Prior grazing incidence monochromators have performed scanning, or tuning of the wavelength transmitted through the exit slit, by use of motions solely within the dispersion plane normal to the grating grooves. Such scanning has comprised rotation of the grating about an axis parallel to its grooves, sometimes accompanied by translation of the grating or rotation and translation of mirrors and slits within this same dispersion plane. This historical constraint has resulted in several performance limitations, particularly when operated at grazing angles of incidence, including 1) a large fractional variation in the aperture as a function of tuned wavelength, 2) a narrow tuning range for efficient diffraction by a blazed grating, 3) a high required precision of grating and mirror rotation and slit translation, and typically 4) defocusing due to the dependence of the grating focal length upon incidence angle.
However, by discarding the geometrical convention of motions exclusively within the grating dispersion plane, and extending scanning to the third dimension, these performance limitations are overcome at grazing incidence.
The SNR Monochromator is based on the novel1 and patented2 tuning geometry illustrated below. A reflection grating is rotated about an axis normal to its surface. An incident ray now views a groove spacing which has, in effect, increased as projected onto the dispersion plane. Therefore, the wavelength dispersed onto the stationary exit slit is scaled in proportion:
Fig. 1. Geometry of a simple surface normal rotation (SNR) fixed-slit grating monochromator. (a) Three-dimensional perspective where the grating is oriented to diffract the minimum wavelength through the exit slit. (b) Top view of the rotated grooves showing the groove spacings projected upon the sagittal incident rays, resulting in a limit to the spectral resolution. The same rotation technique may be used to construct other optical systems including plane grating designs, those employing auxiliary mirrors, and those where the slit(s) may move.
Because the optical surface is unchanged in position and orientation by such motion, the grating maintains its focusing properties, such as its focal length and numerical aperture at the new wavelength. In the self-focusing geometry where the grating surface is concave, stationary entrance and exit slits can be maintained on the Rowland circle or other desirable focusing condition.
The mechanical advantage provided by the cosine dependence of tuned wavelength upon rotation angle is of great advantage at grazing incidence. In the conventional rotation of a grating within the dispersion plane, the required angular accuracy is a small fraction of the graze angle (for example, 1 part in 1000 of a graze angle of 2 degrees). However, in the present surface normal rotation scheme, the required accuracy is a small fraction of 90 degrees, independent of the graze angle, representing a relaxation of 1 to 2 orders of magnitude.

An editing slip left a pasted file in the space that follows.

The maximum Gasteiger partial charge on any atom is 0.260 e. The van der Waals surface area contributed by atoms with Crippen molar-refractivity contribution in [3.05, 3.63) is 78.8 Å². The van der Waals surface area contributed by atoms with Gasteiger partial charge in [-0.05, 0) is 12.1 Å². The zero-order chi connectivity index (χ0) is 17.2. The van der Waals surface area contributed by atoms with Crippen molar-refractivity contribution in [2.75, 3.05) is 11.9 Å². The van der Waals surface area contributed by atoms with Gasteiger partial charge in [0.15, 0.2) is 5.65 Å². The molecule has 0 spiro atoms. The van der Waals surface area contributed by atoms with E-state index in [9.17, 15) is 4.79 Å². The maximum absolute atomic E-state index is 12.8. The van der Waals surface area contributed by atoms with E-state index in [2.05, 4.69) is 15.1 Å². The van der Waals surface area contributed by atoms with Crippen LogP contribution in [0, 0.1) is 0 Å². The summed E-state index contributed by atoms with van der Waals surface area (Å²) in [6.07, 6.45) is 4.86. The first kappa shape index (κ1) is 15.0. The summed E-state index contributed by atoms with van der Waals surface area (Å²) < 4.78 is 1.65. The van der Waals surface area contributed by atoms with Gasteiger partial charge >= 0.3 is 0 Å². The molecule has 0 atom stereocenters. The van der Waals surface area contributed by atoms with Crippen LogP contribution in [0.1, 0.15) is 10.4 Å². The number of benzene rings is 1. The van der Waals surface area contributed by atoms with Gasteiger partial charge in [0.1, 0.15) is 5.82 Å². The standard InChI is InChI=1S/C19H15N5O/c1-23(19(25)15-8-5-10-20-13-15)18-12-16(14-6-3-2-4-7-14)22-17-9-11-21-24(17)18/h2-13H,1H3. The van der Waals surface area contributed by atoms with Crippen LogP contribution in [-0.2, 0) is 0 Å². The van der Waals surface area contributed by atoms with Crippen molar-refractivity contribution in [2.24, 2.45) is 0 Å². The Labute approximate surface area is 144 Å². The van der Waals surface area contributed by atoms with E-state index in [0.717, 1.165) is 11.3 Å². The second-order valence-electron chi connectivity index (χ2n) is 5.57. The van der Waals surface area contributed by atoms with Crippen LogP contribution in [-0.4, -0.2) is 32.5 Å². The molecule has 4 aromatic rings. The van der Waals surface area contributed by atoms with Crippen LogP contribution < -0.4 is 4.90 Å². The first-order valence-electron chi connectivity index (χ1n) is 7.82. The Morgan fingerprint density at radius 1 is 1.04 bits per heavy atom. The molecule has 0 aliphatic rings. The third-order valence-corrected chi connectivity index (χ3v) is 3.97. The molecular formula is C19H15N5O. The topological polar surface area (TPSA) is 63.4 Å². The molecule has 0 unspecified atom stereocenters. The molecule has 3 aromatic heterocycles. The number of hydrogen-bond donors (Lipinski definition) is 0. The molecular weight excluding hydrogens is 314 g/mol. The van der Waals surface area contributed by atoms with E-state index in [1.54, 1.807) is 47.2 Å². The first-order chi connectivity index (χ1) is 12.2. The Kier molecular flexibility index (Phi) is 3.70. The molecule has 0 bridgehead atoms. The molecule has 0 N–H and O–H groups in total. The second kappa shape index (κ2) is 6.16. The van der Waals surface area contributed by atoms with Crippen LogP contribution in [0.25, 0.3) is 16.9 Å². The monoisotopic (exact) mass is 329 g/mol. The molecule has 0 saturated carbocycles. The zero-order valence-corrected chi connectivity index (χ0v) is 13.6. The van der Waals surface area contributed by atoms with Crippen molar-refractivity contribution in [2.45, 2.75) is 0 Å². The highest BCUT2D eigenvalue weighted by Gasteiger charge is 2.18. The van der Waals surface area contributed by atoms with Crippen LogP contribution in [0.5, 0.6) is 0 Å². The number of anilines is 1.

Furthermore, due largely to the increase in effective groove spacing in proportion to the wavelength, the grating is maintained closer to the blazed condition of specular reflection from the groove facet as wavelength is tuned. This provides a significantly wider tuning range than possible with conventional rotation which tilts the groove facets away from the blazed direction.
The limitation of this simple geometry is the tilt of the image at the exit slit, which increases in linear proportion to the illuminated aperture Φ in the non-dispersive (sagittal direction). For non-rotating slits, this limits the spectral resolution to:
Δλ / λ = Φ tanθ
For example, with Φ = 2 mrad and θ = 78.5 degrees, a fractional wavelength resolution of less than 1/100 is maintained over a factor five scan in wavelength.
The SNR geometry is particularly advantageous when a large fixed target must be illuminated by a constant beam size over a broad range in wavelength.
Fig. 2. Spectrum of a type 303 stainless-steel laser-plasma source obtained by using a sagittal aperture of 1 mrad and an exit-slit width of 20 µm. The heavy curve in the inset shows the degradation in spectral resolution caused by an increased (4-mrad) sagittal aperture. The light curve in the inset shows a factor of 6 improvement obtained by tilting the exit slit for optimum performance at a wavelength of 15.8 nm.
1 M.C. Hettrick, “Surface normal rotation: a new technique for grazing incidence monochromators,” Appl. Opt. 31, 7174 (1992)
2 U.S. Patent No. 5,274,435.